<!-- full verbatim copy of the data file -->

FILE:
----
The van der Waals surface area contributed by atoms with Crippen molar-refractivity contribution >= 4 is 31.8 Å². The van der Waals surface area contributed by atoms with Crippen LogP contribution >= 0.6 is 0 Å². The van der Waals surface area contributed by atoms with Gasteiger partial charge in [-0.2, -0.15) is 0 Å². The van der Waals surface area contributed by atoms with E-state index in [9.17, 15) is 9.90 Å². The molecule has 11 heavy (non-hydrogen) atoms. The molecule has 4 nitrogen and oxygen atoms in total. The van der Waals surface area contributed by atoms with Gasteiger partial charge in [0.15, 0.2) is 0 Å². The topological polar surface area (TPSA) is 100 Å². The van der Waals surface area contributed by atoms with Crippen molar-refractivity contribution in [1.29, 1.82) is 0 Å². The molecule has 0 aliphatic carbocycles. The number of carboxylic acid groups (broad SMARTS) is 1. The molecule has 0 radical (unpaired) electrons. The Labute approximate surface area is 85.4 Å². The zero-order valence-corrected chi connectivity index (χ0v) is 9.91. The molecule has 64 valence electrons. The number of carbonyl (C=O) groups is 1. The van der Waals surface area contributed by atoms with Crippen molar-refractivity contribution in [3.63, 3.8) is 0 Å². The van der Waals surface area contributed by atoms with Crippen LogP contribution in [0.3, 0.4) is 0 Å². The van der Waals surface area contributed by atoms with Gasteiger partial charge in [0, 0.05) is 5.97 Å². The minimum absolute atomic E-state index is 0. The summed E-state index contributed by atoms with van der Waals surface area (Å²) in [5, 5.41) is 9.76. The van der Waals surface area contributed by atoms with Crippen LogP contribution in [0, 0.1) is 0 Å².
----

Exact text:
The van der Waals surface area contributed by atoms with Crippen molar-refractivity contribution >= 4 is 31.8 Å². The van der Waals surface area contributed by atoms with Crippen LogP contribution >= 0.6 is 0 Å². The van der Waals surface area contributed by atoms with Gasteiger partial charge in [-0.2, -0.15) is 0 Å². The van der Waals surface area contributed by atoms with E-state index in [9.17, 15) is 9.90 Å². The molecule has 11 heavy (non-hydrogen) atoms. The molecule has 4 nitrogen and oxygen atoms in total. The van der Waals surface area contributed by atoms with Gasteiger partial charge in [0.15, 0.2) is 0 Å². The topological polar surface area (TPSA) is 100 Å². The van der Waals surface area contributed by atoms with Crippen molar-refractivity contribution in [1.29, 1.82) is 0 Å². The molecule has 0 aliphatic carbocycles. The number of carboxylic acid groups (broad SMARTS) is 1. The molecule has 0 radical (unpaired) electrons. The Labute approximate surface area is 85.4 Å². The zero-order valence-corrected chi connectivity index (χ0v) is 9.91. The molecule has 64 valence electrons. The number of carbonyl (C=O) groups is 1. The van der Waals surface area contributed by atoms with Crippen molar-refractivity contribution in [3.63, 3.8) is 0 Å². The van der Waals surface area contributed by atoms with Crippen LogP contribution in [0.3, 0.4) is 0 Å². The van der Waals surface area contributed by atoms with Gasteiger partial charge in [0, 0.05) is 5.97 Å². The minimum absolute atomic E-state index is 0. The summed E-state index contributed by atoms with van der Waals surface area (Å²) in [5, 5.41) is 9.76. The van der Waals surface area contributed by atoms with Crippen LogP contribution in [0, 0.1) is 0 Å².